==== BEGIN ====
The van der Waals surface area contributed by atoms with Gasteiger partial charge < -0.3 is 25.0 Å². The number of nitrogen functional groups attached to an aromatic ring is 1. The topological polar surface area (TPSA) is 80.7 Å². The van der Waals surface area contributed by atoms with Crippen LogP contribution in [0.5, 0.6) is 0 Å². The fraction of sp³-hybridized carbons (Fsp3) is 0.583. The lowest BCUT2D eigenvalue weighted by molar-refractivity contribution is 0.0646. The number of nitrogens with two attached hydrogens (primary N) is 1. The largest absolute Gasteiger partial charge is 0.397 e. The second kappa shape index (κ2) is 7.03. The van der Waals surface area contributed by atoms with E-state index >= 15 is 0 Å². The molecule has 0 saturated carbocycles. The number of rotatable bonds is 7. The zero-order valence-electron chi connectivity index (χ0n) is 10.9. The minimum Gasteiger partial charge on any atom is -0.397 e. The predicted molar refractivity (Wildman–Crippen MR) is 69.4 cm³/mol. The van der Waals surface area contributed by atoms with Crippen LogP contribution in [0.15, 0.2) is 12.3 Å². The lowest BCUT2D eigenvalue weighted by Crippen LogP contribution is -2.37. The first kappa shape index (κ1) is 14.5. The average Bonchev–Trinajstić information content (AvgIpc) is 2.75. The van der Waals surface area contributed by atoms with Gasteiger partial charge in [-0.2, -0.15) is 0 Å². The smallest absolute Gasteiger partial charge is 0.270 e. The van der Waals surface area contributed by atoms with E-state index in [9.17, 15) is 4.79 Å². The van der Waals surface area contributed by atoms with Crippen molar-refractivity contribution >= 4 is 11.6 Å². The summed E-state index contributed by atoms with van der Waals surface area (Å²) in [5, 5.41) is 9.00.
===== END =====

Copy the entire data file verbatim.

The van der Waals surface area contributed by atoms with Gasteiger partial charge < -0.3 is 25.0 Å². The number of nitrogen functional groups attached to an aromatic ring is 1. The topological polar surface area (TPSA) is 80.7 Å². The van der Waals surface area contributed by atoms with Crippen LogP contribution in [0.5, 0.6) is 0 Å². The fraction of sp³-hybridized carbons (Fsp3) is 0.583. The lowest BCUT2D eigenvalue weighted by molar-refractivity contribution is 0.0646. The number of nitrogens with two attached hydrogens (primary N) is 1. The largest absolute Gasteiger partial charge is 0.397 e. The second kappa shape index (κ2) is 7.03. The van der Waals surface area contributed by atoms with E-state index >= 15 is 0 Å². The molecule has 0 saturated carbocycles. The number of rotatable bonds is 7. The zero-order valence-electron chi connectivity index (χ0n) is 10.9. The minimum Gasteiger partial charge on any atom is -0.397 e. The predicted molar refractivity (Wildman–Crippen MR) is 69.4 cm³/mol. The van der Waals surface area contributed by atoms with Crippen LogP contribution in [0.15, 0.2) is 12.3 Å². The lowest BCUT2D eigenvalue weighted by Crippen LogP contribution is -2.37. The first kappa shape index (κ1) is 14.5. The average Bonchev–Trinajstić information content (AvgIpc) is 2.75. The van der Waals surface area contributed by atoms with Gasteiger partial charge in [-0.2, -0.15) is 0 Å². The smallest absolute Gasteiger partial charge is 0.270 e. The van der Waals surface area contributed by atoms with E-state index in [9.17, 15) is 4.79 Å². The van der Waals surface area contributed by atoms with Crippen molar-refractivity contribution >= 4 is 11.6 Å². The summed E-state index contributed by atoms with van der Waals surface area (Å²) in [5, 5.41) is 9.00.